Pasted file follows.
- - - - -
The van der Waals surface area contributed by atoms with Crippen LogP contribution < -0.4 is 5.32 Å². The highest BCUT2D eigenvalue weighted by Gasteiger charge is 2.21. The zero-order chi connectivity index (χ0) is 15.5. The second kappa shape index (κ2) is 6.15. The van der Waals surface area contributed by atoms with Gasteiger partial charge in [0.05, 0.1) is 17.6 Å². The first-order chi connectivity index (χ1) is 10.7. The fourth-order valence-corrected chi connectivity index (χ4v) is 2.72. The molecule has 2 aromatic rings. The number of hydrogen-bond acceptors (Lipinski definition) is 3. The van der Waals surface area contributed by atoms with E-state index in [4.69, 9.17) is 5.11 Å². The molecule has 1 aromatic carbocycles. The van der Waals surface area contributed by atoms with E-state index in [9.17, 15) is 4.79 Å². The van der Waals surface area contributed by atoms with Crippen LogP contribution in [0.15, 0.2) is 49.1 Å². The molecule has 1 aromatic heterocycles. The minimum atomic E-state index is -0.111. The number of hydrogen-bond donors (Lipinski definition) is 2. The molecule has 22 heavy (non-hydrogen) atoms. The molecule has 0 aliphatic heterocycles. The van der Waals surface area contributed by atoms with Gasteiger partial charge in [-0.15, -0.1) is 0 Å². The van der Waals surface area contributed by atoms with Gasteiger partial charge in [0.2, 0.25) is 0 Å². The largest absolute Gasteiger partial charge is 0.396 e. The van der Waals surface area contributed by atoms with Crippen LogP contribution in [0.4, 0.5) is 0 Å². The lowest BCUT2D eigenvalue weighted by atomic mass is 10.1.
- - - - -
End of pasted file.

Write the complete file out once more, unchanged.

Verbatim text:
The van der Waals surface area contributed by atoms with Crippen LogP contribution < -0.4 is 5.32 Å². The highest BCUT2D eigenvalue weighted by Gasteiger charge is 2.21. The zero-order chi connectivity index (χ0) is 15.5. The second kappa shape index (κ2) is 6.15. The van der Waals surface area contributed by atoms with Gasteiger partial charge in [0.05, 0.1) is 17.6 Å². The first-order chi connectivity index (χ1) is 10.7. The fourth-order valence-corrected chi connectivity index (χ4v) is 2.72. The molecule has 2 aromatic rings. The number of hydrogen-bond acceptors (Lipinski definition) is 3. The van der Waals surface area contributed by atoms with E-state index in [4.69, 9.17) is 5.11 Å². The molecule has 1 aromatic carbocycles. The van der Waals surface area contributed by atoms with E-state index in [9.17, 15) is 4.79 Å². The van der Waals surface area contributed by atoms with Crippen LogP contribution in [0.15, 0.2) is 49.1 Å². The molecule has 1 aromatic heterocycles. The minimum atomic E-state index is -0.111. The number of hydrogen-bond donors (Lipinski definition) is 2. The molecule has 22 heavy (non-hydrogen) atoms. The molecule has 0 aliphatic heterocycles. The van der Waals surface area contributed by atoms with Gasteiger partial charge in [-0.15, -0.1) is 0 Å². The van der Waals surface area contributed by atoms with Gasteiger partial charge in [0.2, 0.25) is 0 Å². The largest absolute Gasteiger partial charge is 0.396 e. The van der Waals surface area contributed by atoms with Crippen LogP contribution in [0.4, 0.5) is 0 Å². The lowest BCUT2D eigenvalue weighted by atomic mass is 10.1.